Listening to Britten – Two pieces for violin and piano

Photo (c) Ben Hogwood

Two pieces for violin and piano (29-30 June 1931, Britten aged 17)

1 The Moon
2 Going down hill on a bicycle

Dedication Remo Lauricella
Duration 5′

Audio clips

Clips of the new Naxos recording from Matthew Jones and Annabel Thwaite can be found on Amazon

Background and Critical Reception

These two pieces for violin and piano were written for Remo Lauricella (1912-2003), a fellow student of Britten’s at the Royal College of Music. A violinist-composer, he also studied under John Ireland, and owned a famous Stradivari violin, the Vesuvio Stradivarius (ex antonio brosa) – of which more can be learned by reading this intriguing article from the Arte Liutaria website.

The pieces lay unrecorded until picked up by Matthew Jones and Annabel Thwaite for their Naxos disc entitled Reflections, where Britten’s available work for violin and piano and viola and piano is appraised.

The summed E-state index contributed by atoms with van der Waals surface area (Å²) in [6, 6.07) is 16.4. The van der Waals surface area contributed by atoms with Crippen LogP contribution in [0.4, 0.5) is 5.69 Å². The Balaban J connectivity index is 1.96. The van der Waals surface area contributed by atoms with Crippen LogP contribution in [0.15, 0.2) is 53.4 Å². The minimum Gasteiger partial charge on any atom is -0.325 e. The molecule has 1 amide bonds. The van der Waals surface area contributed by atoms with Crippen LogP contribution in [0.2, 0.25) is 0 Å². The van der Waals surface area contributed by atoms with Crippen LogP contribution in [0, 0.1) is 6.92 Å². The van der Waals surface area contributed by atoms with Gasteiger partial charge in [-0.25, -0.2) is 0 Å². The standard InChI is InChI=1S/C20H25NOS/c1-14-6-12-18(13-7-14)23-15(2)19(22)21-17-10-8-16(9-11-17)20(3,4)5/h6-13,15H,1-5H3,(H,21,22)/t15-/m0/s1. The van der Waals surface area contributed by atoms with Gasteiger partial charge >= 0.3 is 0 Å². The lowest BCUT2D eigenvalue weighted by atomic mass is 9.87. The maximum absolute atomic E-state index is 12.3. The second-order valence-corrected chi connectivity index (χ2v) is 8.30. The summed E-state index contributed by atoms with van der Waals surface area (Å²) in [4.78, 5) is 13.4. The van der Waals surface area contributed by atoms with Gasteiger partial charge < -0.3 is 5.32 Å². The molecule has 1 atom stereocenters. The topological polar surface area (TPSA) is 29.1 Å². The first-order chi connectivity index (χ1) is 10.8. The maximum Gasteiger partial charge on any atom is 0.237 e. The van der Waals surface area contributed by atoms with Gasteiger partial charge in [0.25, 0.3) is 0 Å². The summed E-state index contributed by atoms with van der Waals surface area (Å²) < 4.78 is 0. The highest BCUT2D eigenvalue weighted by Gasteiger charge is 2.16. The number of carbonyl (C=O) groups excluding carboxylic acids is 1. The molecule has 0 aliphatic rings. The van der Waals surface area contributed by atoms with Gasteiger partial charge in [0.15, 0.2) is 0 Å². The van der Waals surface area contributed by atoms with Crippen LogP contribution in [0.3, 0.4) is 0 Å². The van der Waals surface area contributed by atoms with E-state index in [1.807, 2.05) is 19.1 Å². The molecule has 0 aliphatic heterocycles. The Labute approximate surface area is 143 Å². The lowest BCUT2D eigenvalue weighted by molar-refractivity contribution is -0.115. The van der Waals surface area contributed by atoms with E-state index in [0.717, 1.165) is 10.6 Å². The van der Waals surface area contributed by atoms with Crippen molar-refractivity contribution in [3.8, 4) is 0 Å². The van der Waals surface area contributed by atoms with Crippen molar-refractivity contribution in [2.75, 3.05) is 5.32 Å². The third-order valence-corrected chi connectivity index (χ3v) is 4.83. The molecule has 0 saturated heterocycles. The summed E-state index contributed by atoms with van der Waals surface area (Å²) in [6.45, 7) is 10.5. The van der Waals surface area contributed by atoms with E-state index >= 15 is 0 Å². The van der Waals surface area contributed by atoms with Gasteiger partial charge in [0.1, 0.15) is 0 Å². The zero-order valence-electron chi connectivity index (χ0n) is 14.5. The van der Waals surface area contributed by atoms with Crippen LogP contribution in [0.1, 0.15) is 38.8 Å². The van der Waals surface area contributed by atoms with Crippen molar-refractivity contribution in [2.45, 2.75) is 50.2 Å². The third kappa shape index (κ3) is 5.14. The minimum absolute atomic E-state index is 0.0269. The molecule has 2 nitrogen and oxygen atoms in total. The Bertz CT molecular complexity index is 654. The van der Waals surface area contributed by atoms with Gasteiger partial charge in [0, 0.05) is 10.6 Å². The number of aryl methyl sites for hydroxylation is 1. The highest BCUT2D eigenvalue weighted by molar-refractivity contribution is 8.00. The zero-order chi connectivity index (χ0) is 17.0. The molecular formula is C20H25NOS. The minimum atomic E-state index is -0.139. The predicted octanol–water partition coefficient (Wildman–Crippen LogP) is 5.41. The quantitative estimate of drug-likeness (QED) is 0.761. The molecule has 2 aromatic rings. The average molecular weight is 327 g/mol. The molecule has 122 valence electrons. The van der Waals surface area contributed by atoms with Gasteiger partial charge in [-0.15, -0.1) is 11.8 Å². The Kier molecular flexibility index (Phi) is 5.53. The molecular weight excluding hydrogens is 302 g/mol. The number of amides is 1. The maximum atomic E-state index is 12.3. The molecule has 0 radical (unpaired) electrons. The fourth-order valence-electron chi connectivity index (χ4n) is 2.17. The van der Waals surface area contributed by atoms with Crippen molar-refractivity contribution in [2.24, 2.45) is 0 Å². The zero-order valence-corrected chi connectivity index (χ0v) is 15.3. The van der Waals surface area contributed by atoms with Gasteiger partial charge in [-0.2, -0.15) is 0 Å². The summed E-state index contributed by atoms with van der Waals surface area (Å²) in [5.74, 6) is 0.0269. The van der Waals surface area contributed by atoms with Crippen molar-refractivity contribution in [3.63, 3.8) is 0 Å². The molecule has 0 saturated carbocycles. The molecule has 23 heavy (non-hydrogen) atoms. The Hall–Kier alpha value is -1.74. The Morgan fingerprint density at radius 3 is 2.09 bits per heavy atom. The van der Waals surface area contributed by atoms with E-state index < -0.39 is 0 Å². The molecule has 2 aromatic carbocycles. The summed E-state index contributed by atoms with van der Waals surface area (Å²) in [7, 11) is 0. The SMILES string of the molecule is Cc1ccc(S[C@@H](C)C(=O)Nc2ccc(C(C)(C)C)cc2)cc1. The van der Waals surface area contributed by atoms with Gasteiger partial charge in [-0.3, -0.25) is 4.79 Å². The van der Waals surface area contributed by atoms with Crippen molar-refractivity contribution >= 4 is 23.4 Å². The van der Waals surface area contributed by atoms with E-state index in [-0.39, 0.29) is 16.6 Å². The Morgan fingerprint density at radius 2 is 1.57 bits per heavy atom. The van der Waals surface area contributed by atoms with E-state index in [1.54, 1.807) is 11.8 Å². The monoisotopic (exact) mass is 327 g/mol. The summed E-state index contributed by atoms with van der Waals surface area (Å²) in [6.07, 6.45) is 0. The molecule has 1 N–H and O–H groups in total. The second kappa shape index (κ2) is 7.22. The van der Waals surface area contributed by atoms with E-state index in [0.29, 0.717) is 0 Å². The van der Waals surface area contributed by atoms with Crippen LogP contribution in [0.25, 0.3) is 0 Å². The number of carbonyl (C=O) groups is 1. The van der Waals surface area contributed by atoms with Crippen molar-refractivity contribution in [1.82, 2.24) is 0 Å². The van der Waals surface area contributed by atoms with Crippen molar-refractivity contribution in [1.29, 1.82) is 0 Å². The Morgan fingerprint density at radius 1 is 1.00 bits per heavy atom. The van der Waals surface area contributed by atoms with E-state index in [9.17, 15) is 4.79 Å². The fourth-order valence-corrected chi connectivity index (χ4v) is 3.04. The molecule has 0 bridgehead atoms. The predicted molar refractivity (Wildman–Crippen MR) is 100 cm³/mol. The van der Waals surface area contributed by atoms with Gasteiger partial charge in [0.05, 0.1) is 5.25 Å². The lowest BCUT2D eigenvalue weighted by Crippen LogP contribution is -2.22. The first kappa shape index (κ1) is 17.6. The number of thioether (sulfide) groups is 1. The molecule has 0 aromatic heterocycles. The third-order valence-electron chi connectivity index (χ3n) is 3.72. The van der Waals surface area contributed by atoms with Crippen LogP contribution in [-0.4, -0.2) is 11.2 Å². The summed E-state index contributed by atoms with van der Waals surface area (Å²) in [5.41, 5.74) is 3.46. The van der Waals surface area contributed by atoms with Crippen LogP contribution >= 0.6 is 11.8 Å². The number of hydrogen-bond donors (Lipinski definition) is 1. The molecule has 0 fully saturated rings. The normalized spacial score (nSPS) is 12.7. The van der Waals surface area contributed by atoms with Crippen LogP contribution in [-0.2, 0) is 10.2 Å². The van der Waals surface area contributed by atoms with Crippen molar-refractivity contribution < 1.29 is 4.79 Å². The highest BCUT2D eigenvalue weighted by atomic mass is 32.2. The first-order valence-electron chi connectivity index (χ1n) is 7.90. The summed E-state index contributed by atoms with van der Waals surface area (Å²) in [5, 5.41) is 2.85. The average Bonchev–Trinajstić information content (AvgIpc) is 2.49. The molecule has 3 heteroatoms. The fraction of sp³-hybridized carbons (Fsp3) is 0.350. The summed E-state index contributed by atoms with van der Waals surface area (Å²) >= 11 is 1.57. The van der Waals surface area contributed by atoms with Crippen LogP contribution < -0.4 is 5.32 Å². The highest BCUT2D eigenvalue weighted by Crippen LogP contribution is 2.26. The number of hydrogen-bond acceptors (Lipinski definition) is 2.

The two pieces are contrasting in nature. The Moon is a dreamy piece that immediately conjures a mood of serenity, the piano surely depicting the dappled light as it spreads out over water. It is a touching and slightly impressionistic vision, laden with romance too.

On the other side of the coin, Going Down Hill on a Bicycle shows that Britten hasn’t lost his boyish side since moving to London, for this is a good-natured piece that hurtles down the slope in a brilliant episode of descriptive writing – though Britten does take time of a solemn aside in the form of a slower theme half way through.

Recordings used

Matthew Jones (violin), Annabel Thwaite (piano) (Naxos)

Matthew Jones and Annabel Thwaite take their time in The Moon, lazily evoking a summer night, before a capricious account of Going Down Hill on a Bicycle, where Jones is equal to the wide melodic leaps demanded by the composer.


Jones and Thwaites are not yet on Spotify but sound clips can be heard using the Amazon link above.

Also written in 1931: Berkeley – Violin Sonata no.1

Next up: The Ascent of F6

This entry was posted in Chamber music, Listening to Britten and tagged , , . Bookmark the permalink.

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